African Development Bank Group’s Annual Meetings are underway in Malabo and regional integration has taken the pride of place. Speaking during a press briefing as the Meetings opened, the AfDB President, Akinwumi Adesina, said that “If we get integration right, Africa can develop with dignity and confidence.”
The theme of this year’s meetings is ‘Regional Integration for Africa’s Economic Prosperity.” Regional integration gained momentum with the agreement on the African Continental Free Trade Area (AfCFTA) in March 2018 and is now at the threshold of its launch next month.
The AfCFTA will constitute the world’s largest free trade area, consolidating an integrated market of 1.3 billion consumers with a combined gross domestic product (GDP) of about $3.4 trillion. It is estimated that Africa’s GDP growth could reach 6% a year in a continent without borders (UNECA).
Answering questions from pan-African and international journalists, Adesina said that the Bank has invested around $1 billion through various initiatives, including cross border infrastructure, to move trade across African borders. Most has gone to small and medium enterprises – the engine of economic growth.
Cesar A. Mba Abogo, Equatorial Guinea’s Minister of Finance and Economic Planning, who co-hosted the press conference, spoke about the country’s significant efforts on the economic and infrastructure front, to connect markets in Central Africa.
“It is a real privilege to host the Bank’s Annual Meetings… the Bank’s High 5s – are very much in line with our development strategy between now and 2025,” Abogo said, revealing that the country’s road networks both in Malabo and throughout the mainland, were better than across large parts of Africa. In addition, Equatorial Guinea has invested in social housing and will continue to improve human capital, through capacity building and training programmes, while recognising the challenges presented by skill shortages.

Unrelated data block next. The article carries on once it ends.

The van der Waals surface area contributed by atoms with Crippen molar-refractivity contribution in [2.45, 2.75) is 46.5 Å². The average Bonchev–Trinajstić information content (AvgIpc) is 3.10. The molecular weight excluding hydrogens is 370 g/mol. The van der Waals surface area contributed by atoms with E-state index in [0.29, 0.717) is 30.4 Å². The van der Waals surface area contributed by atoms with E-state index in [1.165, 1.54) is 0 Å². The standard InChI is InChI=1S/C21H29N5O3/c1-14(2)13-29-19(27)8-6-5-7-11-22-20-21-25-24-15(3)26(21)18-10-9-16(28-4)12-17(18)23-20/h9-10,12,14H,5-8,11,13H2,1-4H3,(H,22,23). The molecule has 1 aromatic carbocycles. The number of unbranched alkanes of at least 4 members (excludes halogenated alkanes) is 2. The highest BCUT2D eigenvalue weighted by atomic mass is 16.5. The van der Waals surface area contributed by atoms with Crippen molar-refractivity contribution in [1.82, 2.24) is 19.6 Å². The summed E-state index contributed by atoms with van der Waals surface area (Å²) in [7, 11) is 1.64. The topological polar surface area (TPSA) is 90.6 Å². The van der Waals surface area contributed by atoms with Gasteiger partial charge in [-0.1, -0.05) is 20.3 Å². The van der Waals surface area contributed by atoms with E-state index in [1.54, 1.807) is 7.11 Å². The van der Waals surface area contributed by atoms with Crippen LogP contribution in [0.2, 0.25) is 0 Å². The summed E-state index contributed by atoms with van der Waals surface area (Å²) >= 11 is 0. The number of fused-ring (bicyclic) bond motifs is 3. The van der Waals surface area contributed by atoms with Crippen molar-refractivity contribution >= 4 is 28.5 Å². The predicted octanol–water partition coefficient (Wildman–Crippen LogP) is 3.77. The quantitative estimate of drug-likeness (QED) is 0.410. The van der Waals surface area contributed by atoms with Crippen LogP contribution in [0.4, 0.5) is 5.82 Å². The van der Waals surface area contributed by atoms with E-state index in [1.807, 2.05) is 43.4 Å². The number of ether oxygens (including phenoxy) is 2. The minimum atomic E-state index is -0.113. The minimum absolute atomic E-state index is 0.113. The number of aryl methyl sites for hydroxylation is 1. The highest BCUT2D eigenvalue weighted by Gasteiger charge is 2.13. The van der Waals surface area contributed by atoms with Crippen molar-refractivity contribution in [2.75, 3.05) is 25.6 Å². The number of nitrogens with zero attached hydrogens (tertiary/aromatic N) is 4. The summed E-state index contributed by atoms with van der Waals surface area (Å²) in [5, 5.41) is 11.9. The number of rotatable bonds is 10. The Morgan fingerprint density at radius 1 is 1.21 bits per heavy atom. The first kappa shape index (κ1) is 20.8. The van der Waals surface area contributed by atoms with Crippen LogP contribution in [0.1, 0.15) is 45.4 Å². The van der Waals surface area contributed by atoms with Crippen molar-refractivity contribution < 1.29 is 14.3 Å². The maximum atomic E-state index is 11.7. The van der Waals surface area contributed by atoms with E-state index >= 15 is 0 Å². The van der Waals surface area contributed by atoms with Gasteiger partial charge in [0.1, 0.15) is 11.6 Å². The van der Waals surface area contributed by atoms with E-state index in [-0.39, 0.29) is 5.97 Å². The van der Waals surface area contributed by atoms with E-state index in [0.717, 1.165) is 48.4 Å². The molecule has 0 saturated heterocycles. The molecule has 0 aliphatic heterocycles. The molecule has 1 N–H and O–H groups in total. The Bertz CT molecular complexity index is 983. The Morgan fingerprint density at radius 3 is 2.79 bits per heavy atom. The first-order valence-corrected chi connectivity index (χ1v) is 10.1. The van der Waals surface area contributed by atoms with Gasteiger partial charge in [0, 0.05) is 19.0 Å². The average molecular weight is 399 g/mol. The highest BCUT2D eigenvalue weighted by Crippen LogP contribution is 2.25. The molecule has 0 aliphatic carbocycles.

Equatorial Guinea had been selected as host of the Annual Meetings because of its economic potential and because Central Africa could benefit a great deal from regional integration, said Adesina.
“We believe that the potential is immense, but the level of integration is not enough, ” he said.
Regional integration is one of the Bank’s High 5s and is seen as pivotal to boosting Africa’s economic development.
The Bank is committed to accelerating Africa’s integration process. In the last five years the Bank has invested more than $15 billion in the construction of regional infrastructure in energy, transport and ICT. Some of these projects include a $93.8 million loan for the long-awaited Trans-Gambia bridge linking the Gambia and Senegal, resulting in a 50% cut in freight costs and improved transport, health and education services for 900,000 local people.
Earlier in the morning at a media breakfast, Adesina underscored the importance of regional integration in Africa.
“If we get our integration right, Africa will be more competitive, will be able to create a massive amount of jobs and, more importantly, Africa can develop in dignity and confidence,” Adesina said.
The Annual Meetings will be an opportunity for experts, governments, businesses, civil society, think tanks and academia to share their candid assessments on regional integration efforts and dialogue on critical issues concerning Africa’s development.
By Kingsley Betek in Malabo